SAN FRANCISCO ? With a 10-point second-half lead on the Detroit Lions, it seemed the only way the 49ers could lose was if they did something inconceivable.
Coach Mike Singletary opted to go for it on fourth down late in the third quarter at the 49ers? 46-yard line. Instead of keeping the door ajar for a Lions comeback, Alex Smith?s 48-yard pass to Frank Gore, in essence, sealed the victory at Candlestick Park.
?Obviously, it was a gutsy call there,? Smith said.
And it was a successful call. Gore scored three plays later on a 1-yard run for the 49ers? final points in their 20-6 victory over the Lions.
?I thought the defense had begun to get in rhythm,? Singletary said. ?I think we had sort of figured out what they were trying to do and feeling pretty confident defensively. ... So it just seemed like it was a good time to do it.?
Smith and Gore executed a play-fake into the middle of the line, and then Gore made an over-the-shoulder catch and turned upfield for the big gain.
?Alex just told me to get out,? Gore said. ?He was going to look for me. I did a great play fake. They bit and then they dropped back. I saw them turn their backs and I just leaked out and Alex threw me the ball.?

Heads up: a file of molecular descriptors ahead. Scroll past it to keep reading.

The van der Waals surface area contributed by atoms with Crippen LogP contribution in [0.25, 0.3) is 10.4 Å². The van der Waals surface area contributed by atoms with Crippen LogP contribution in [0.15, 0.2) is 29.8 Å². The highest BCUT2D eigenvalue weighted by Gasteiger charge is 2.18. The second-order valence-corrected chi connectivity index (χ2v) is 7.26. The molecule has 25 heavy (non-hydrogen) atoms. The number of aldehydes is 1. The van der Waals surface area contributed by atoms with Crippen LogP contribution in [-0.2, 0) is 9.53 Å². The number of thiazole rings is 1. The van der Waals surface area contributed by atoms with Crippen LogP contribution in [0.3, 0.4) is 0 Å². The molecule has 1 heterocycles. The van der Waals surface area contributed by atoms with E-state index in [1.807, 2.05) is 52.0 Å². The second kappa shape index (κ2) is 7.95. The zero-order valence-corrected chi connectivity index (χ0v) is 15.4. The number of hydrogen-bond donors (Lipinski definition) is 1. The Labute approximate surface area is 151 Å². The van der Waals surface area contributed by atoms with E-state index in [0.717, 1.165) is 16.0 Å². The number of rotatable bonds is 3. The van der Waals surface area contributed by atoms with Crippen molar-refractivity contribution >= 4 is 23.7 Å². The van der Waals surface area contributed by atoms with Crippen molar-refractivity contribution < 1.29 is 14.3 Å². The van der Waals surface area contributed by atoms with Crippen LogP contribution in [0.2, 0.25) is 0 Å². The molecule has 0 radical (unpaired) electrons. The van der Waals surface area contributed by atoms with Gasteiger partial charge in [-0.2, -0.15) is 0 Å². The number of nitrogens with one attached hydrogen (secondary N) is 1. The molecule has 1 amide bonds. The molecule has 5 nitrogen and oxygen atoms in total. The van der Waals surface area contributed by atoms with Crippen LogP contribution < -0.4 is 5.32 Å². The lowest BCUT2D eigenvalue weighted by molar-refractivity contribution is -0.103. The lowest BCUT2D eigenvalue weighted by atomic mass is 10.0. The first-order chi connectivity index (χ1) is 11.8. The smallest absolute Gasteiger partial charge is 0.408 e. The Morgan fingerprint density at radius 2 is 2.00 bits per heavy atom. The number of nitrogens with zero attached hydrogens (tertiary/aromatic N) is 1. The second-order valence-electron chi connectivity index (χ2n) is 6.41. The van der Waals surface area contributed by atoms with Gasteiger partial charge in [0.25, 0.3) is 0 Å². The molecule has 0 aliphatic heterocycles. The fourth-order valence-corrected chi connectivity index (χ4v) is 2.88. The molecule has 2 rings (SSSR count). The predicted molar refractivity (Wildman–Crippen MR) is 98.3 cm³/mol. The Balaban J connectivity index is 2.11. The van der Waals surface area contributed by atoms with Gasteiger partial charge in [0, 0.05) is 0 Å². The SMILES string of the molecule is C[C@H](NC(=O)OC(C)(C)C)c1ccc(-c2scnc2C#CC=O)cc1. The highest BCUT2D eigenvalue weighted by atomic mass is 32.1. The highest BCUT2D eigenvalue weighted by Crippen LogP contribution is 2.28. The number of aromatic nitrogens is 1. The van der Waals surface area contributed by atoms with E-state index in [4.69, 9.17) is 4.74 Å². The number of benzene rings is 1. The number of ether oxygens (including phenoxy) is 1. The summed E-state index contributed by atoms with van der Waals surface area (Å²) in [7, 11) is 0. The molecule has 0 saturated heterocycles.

Singletary said he alerted offensive coordinator Jimmy Raye prior to the third-down play that he was prepared to go for it on fourth-and-1.
?And that?s about all I?m going to tell him,? Singletary said. ?But, for the most part, he called it, and he made that play, and it worked out well.?
When the 49ers ran the play in practice, it was never as easy as it was in the first quarter of Sunday?s game. But when Smith rolled right and looked down the field, he saw nobody near 49ers receiver Michael Crabtree.
What looked like a certain touchdown turned into a field goal, though. Smith?s pass was underthrown, and Crabtree bobbled the ball as he tried to secure it. Those flaws allowed Lions cornerback William James enough time to recover and stop Crabtree after a 50-yard gain to the Detroit 14-yard line.
The 49ers settled for Ricky Schmitt?s 33-yard field goal.
?It never came open like that during the week (in practice), I?ll tell you that,? Smith said. ?He broke open. I tried to get it out there to him. It?s like a lay-up. You don?t want to necessarily make that too difficult on him. It was probably a combination of a little underthrown and the bobble, and it?s not a touchdown.?
Left tackle Joe Staley, who missed six games with ligament damage in his right knee, did not play in the second half with a contusion to the same knee. Veteran Barry Sims replaced Staley.
Right guard Chilo Rachal (left knee strain) missed one play, and cornerback Shawntae Spencer (right wrist sprain) played the entire game.
Second-year player Cody Wallace, a fourth-round draft pick, suited up for the first time in his career. Wallace saw action on special teams, as a tight end in a goal-line situation, at right guard to replace Rachal for one play, and for a series at center.